Today’s vlog is about some of the gaps that show up when I power through a first draft (or half a first draft, as I recently did) and just use the letters “X” and “Y” to stand in for all the things I don’t know yet. At some point — maybe when the first draft is complete or, in this case, halfway through the first draft — I have to stop and do some research to fill in those gaps.
They could be really small things, as when I wrote this sentence: “They were building an X; they were planning a Y.” In context, the sentence relates to the early days of the town of Port Union, Newfoundland, which was built by William Coaker as the headquarters of the Fishermen’s Protective Union and the only union-built town in North America. I knew that Port Union had many amenities that most Newfoundland outports at the time lacked, but wasn’t sure what was built when, and for the sake of a passing sentence it was more important to me to press on and get that scene done than to go find out what they were planning and building on any given date. That’s the kind of gap that’s easily filled with research.
Then there’s the slightly larger problem of a scene like the Bowring Park rowboat scene, which fits really well with the story. My character Lily stands on the shore of the Bowring Park duck pond and watches a man rowing a boat full of children across the pond — which you could do in the park in days gone by. But it doesn’t fit so well with history, because in 1893, when the scene is set, Bowring Park wasn’t yet a public park (it was part of a private estate). So, I have to relocate the scene to somewhere else in St. John’s where one might have rowed a boat in 1893 (possibly Quidi Vidi, but I’ll have to see). That’s a bigger fix.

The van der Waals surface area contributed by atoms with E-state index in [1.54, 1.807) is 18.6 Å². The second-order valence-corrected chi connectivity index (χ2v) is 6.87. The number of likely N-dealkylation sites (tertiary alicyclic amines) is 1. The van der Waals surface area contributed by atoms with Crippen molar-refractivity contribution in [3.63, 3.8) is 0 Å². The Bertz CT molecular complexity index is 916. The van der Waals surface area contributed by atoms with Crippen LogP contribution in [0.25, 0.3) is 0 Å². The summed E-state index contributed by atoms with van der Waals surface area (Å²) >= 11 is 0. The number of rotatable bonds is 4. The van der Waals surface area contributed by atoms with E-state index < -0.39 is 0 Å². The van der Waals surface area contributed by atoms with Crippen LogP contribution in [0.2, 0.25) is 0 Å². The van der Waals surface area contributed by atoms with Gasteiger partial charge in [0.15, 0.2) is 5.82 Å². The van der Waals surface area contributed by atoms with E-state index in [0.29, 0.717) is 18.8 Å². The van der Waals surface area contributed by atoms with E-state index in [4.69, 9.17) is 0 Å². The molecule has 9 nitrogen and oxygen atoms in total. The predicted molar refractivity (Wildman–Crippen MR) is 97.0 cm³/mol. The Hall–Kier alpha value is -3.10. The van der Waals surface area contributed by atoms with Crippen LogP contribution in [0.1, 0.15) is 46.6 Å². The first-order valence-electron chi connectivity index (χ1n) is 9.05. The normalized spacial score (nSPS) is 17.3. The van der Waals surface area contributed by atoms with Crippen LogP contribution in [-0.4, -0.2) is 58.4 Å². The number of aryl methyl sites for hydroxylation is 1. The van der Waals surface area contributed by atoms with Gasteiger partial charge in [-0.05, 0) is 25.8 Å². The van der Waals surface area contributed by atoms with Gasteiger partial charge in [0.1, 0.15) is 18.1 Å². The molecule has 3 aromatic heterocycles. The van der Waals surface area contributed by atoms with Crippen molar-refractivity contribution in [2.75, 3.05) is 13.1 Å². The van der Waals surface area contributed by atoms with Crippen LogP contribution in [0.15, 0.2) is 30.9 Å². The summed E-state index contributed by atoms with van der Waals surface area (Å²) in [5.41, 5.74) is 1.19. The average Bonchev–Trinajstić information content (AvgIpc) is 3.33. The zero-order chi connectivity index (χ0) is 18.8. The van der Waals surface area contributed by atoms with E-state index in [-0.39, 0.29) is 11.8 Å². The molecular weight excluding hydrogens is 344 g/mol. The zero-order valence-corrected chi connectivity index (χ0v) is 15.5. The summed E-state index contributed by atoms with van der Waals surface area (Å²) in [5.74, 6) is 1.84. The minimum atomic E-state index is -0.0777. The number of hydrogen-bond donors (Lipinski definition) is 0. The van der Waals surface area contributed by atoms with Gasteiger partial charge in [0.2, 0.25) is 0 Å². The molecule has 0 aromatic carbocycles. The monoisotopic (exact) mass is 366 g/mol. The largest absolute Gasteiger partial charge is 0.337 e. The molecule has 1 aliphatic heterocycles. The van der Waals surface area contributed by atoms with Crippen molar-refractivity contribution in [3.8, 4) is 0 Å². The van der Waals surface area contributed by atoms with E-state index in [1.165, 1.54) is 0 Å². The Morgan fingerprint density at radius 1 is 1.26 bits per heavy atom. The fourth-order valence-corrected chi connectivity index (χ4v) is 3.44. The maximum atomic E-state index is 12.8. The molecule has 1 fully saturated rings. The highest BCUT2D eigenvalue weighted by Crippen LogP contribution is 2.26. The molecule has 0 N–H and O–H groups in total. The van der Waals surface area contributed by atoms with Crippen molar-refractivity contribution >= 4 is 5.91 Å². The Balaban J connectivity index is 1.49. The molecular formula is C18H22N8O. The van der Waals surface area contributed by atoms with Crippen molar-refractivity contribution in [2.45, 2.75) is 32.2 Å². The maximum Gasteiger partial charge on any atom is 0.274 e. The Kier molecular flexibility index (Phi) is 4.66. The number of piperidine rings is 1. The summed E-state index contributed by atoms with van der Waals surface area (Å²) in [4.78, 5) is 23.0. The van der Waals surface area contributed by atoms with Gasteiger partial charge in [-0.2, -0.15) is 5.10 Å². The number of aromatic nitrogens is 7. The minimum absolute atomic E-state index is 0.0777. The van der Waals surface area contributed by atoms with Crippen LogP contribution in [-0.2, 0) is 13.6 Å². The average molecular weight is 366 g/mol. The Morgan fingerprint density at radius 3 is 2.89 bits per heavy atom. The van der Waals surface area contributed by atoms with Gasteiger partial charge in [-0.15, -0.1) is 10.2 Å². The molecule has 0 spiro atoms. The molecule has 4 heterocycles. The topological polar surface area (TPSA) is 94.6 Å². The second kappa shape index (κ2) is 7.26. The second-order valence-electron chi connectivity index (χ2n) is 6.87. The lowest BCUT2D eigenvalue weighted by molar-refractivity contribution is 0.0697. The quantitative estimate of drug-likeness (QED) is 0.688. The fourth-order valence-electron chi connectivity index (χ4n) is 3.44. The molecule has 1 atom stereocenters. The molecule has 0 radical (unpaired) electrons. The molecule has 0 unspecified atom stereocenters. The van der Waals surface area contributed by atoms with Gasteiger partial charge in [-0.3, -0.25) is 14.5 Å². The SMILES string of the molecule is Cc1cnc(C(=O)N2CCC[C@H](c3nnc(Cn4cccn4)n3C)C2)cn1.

Finally, you have the huge problems — like the fact that I first introduced my character Grace as living in Port Union in the summer of 1916 and her family having been there for a couple of years. A quick hour of research revealed that I was mistaken about the founding date of Port Union — in the summer of 1916 building was only just beginning, and nobody would have lived there for two years. There were strong, character-related reasons why I wanted her family to settle in Coaker’s “model town,” and also strong plot reasons why that scene needs to occur in 1916. Something’s got to give. The good news is that with a day or so of thinking about it, I think I can relocate Grace and her family and give them a better reason for being where they are at the time. (Don’t worry, Port Union fans — if there are any out there — the town is still central to the story!) Sometimes the necessary changes brought on by research can actually make a story stronger.
I guess there’s a whole other question to be opened up about how important this kind of historical accuracy really is — some writers of historical fiction are fanatical about wanting to get every detail right, while others feel they have license to change history to fit the story. But that’s a theme for a whole other vlog on another day!